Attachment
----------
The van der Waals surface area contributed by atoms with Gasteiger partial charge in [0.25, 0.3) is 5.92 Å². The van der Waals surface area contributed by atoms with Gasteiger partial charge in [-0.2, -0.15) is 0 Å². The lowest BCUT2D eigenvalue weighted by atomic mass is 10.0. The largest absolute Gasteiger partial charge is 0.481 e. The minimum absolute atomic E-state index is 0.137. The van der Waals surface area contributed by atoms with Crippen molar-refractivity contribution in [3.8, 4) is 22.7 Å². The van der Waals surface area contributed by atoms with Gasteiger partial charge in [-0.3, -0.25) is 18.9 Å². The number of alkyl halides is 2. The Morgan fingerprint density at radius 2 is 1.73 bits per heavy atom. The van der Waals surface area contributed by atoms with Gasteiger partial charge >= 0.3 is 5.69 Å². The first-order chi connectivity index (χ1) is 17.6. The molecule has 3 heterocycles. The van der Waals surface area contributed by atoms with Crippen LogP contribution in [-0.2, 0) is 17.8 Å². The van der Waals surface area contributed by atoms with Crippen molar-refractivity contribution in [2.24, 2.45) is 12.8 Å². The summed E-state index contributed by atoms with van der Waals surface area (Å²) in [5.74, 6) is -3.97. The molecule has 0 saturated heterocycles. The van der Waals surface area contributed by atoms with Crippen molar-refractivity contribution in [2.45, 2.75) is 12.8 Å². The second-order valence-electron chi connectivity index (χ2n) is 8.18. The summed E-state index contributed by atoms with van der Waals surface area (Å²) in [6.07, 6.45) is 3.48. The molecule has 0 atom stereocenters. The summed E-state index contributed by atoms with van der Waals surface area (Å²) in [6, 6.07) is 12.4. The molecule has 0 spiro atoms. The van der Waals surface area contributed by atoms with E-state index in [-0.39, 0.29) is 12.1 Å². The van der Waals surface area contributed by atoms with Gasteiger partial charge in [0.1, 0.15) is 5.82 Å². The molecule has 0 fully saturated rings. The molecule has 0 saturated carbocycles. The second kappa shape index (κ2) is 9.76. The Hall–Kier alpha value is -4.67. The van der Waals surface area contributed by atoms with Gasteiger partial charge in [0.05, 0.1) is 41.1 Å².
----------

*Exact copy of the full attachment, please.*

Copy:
The van der Waals surface area contributed by atoms with Gasteiger partial charge in [0.25, 0.3) is 5.92 Å². The van der Waals surface area contributed by atoms with Gasteiger partial charge in [-0.2, -0.15) is 0 Å². The lowest BCUT2D eigenvalue weighted by atomic mass is 10.0. The largest absolute Gasteiger partial charge is 0.481 e. The minimum absolute atomic E-state index is 0.137. The van der Waals surface area contributed by atoms with Crippen molar-refractivity contribution in [3.8, 4) is 22.7 Å². The van der Waals surface area contributed by atoms with Gasteiger partial charge in [-0.3, -0.25) is 18.9 Å². The number of alkyl halides is 2. The Morgan fingerprint density at radius 2 is 1.73 bits per heavy atom. The van der Waals surface area contributed by atoms with Gasteiger partial charge >= 0.3 is 5.69 Å². The first-order chi connectivity index (χ1) is 17.6. The molecule has 3 heterocycles. The van der Waals surface area contributed by atoms with Crippen LogP contribution in [-0.2, 0) is 17.8 Å². The van der Waals surface area contributed by atoms with Crippen molar-refractivity contribution in [2.24, 2.45) is 12.8 Å². The summed E-state index contributed by atoms with van der Waals surface area (Å²) in [5.74, 6) is -3.97. The molecule has 0 saturated heterocycles. The van der Waals surface area contributed by atoms with Crippen molar-refractivity contribution in [2.45, 2.75) is 12.8 Å². The second-order valence-electron chi connectivity index (χ2n) is 8.18. The summed E-state index contributed by atoms with van der Waals surface area (Å²) in [6.07, 6.45) is 3.48. The molecule has 0 atom stereocenters. The summed E-state index contributed by atoms with van der Waals surface area (Å²) in [6, 6.07) is 12.4. The molecule has 0 spiro atoms. The van der Waals surface area contributed by atoms with E-state index in [-0.39, 0.29) is 12.1 Å². The van der Waals surface area contributed by atoms with Gasteiger partial charge in [0.1, 0.15) is 5.82 Å². The molecule has 0 fully saturated rings. The molecule has 0 saturated carbocycles. The second kappa shape index (κ2) is 9.76. The Hall–Kier alpha value is -4.67. The van der Waals surface area contributed by atoms with Gasteiger partial charge in [0.05, 0.1) is 41.1 Å².